Playgrounds Provide Myriad Developmental Benefits for Children
Although a school playground may just seem like fun, an array of benefits come from children spending time with other kids using playground equipment. The positive effects of a school or park playground go far beyond the obvious ones, like physical exercise. Playgrounds can actually provide essential experiences and development for children in areas as diverse as social skills, creativity, problem solving, reasoning and more. The benefits that a simple trip to the playground can provide are often more profound and far-reaching than those that even the most sophisticated modern teaching-based technologies can provide.
Understanding What Play is
In order to decipher what benefits playgrounds can provide for children, it’s helpful to first understand exactly what play is and how it helps children develop. Play allows kids to learn a range of skills, including: coordination and motor skills, cognitive skills, social acumen, language and more. Doctors, scientists from psychologists to biologists, and educators have all conducted research that proves this critical fact: Without being able to play, children may develop the aforementioned skills at a severely stunted rate. Just like eating and sleeping each day, play is completely necessary for a child to develop necessary skills at a healthy rate. Humans aren’t the only ones who need consistent play to be happy and well adjusted, either; other mammals like apes, dolphins and cats need it, too!
Physical Benefit of Play
There are many reasons why kids need to be able to play. One of these is that it promotes basic cognitive skills. Some of these (all of which are important for a growing child) include: problem solving, discovery, creativity, reasoning and dexterity. Take a typical playground, and imagine your child climbing the monkey bars. In this case, he or she will need to use motor skills to swing from one bar to the next. He will also need hand-eye coordination to know when to swing and when to grab. These skills both take reasoning, as well. When he approaches the monkey bars, he has to consider—albeit maybe only momentarily—how he is going to get from the beginning to the end of the monkey bars. Although this may seem trivial, these skills are all used every day in life, in differing capacities. By spending time on playgrounds, your child learns these diverse skills, tests them with different equipment and strengthens them daily.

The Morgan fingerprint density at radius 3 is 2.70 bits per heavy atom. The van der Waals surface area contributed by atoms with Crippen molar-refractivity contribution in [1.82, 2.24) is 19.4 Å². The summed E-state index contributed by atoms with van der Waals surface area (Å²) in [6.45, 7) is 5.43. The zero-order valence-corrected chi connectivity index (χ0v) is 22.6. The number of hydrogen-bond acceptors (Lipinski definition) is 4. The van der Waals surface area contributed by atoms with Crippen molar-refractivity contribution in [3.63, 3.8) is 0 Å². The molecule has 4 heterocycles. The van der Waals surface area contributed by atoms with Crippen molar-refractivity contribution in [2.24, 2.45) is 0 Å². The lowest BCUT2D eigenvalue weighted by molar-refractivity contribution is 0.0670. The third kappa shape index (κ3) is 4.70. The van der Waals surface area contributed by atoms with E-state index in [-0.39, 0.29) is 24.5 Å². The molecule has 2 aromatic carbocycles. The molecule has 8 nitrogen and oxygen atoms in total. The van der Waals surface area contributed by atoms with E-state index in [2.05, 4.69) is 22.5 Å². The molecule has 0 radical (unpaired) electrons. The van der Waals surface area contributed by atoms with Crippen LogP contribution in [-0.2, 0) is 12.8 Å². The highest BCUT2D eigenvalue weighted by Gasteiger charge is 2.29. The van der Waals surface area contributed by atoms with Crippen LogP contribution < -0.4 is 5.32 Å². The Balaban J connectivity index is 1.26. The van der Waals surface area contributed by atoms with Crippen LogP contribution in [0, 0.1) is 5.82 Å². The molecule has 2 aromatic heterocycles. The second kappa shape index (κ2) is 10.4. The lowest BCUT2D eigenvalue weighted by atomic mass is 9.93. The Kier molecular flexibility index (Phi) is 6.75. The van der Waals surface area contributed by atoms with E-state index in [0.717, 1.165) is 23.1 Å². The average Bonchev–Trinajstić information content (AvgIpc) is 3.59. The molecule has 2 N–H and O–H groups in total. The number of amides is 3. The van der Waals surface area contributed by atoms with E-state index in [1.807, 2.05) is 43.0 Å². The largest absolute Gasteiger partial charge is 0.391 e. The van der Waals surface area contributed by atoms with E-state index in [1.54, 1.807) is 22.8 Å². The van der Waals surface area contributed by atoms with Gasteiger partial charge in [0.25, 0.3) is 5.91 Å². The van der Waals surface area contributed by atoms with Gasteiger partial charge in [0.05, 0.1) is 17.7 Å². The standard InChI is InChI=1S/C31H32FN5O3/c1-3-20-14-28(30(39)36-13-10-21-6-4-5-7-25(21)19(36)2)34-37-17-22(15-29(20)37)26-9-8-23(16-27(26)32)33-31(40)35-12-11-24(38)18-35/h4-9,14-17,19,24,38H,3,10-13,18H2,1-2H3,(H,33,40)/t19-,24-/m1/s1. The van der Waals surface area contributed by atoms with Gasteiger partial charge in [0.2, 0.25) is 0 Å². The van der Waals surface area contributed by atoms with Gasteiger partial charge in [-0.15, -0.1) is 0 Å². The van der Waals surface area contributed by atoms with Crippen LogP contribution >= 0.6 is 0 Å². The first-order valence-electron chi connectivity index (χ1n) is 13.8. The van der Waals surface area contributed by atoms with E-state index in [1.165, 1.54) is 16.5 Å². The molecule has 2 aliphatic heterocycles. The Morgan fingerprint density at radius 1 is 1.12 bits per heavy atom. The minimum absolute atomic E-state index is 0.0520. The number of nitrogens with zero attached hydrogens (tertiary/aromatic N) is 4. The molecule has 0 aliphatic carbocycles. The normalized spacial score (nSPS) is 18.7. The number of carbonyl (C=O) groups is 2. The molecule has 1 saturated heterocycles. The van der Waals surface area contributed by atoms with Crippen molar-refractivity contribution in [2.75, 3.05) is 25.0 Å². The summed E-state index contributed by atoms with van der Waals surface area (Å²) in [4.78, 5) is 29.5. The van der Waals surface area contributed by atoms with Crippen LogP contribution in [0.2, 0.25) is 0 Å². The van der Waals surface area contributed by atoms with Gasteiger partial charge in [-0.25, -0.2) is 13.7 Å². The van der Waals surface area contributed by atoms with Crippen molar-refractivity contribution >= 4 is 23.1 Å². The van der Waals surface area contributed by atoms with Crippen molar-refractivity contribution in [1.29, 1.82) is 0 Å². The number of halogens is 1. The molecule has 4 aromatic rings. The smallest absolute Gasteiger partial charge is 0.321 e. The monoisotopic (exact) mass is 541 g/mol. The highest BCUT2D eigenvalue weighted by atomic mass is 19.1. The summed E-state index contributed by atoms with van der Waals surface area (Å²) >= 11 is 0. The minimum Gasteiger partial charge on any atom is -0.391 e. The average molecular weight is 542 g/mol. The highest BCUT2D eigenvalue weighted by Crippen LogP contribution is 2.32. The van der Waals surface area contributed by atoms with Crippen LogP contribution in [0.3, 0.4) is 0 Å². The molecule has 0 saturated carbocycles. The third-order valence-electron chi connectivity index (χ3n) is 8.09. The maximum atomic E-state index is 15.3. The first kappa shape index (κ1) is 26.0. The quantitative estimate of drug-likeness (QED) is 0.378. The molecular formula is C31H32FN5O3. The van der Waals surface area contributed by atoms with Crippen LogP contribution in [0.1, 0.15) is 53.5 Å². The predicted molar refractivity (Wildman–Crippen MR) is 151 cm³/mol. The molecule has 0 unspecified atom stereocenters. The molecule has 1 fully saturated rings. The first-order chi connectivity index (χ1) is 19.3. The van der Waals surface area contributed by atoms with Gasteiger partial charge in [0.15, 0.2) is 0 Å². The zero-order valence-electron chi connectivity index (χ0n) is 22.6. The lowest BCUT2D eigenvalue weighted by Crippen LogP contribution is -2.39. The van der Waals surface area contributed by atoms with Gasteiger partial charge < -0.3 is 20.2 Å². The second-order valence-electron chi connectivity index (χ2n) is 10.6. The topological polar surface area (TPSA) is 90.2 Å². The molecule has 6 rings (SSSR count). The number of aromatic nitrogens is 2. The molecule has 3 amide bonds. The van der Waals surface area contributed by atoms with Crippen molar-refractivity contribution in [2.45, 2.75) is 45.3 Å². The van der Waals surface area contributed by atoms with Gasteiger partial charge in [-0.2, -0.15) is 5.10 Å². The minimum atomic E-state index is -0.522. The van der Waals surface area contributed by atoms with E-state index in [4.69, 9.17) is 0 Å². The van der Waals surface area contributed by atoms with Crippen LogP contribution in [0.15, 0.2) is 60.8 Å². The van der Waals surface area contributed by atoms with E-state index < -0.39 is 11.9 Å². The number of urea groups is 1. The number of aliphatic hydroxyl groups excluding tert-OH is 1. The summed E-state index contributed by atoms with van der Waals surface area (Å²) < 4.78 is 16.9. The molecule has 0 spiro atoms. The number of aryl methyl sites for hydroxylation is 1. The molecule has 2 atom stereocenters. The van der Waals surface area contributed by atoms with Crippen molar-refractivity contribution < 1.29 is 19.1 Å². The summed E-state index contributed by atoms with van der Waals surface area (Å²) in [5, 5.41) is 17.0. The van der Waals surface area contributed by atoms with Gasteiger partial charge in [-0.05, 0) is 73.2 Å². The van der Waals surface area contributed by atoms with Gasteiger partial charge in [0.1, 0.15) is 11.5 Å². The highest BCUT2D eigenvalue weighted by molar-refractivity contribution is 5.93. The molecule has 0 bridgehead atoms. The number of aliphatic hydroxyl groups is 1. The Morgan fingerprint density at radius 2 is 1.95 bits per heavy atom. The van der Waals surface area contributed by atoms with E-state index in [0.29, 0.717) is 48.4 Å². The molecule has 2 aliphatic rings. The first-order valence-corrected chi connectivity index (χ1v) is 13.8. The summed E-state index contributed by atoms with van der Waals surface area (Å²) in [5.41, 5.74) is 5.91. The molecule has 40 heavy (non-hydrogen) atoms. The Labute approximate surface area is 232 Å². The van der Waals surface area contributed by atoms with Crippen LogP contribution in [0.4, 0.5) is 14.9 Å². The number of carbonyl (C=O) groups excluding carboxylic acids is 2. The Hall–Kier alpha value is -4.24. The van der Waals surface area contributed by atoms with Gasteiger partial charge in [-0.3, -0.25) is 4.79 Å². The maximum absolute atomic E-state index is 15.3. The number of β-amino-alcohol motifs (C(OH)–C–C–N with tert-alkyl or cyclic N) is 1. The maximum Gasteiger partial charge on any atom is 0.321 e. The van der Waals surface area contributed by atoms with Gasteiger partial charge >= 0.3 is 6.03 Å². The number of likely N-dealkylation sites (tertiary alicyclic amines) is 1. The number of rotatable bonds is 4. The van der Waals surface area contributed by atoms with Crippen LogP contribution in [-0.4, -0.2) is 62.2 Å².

Mental & Emotional Benefits of Play
Children also learn how to interact socially during play. During the process of going down a slide, multiple children must form a line and take turns. This teaches kids several skills at once: cooperation, patience, language (discussing who is going to go first, etc.) and more. These are all tasks that will help a child with his or her social interactions in school, within a wider community, among friends and eventually in the workplace and adult relationships.
In addition to simply using playground equipment, a range of other games can take place on the playground, including make believe and sports. Make-believe games teach children social roles and coping mechanisms. Pretending is one way that children can deal with traumatic situations and learn to talk through problems or conflict. Playing pretend is also an effective way for kids to try on different ideas, identities and construct a strong sense of self through likes, dislikes and beliefs. This continues throughout a child’s life, but it begins with these necessary and innocent exercises during play.
A child who is encouraged to play regularly—with other children, with parents/siblings, outdoors, indoors and engaging in many activities—can develop optimally, growing into a healthy, well-adjusted adult.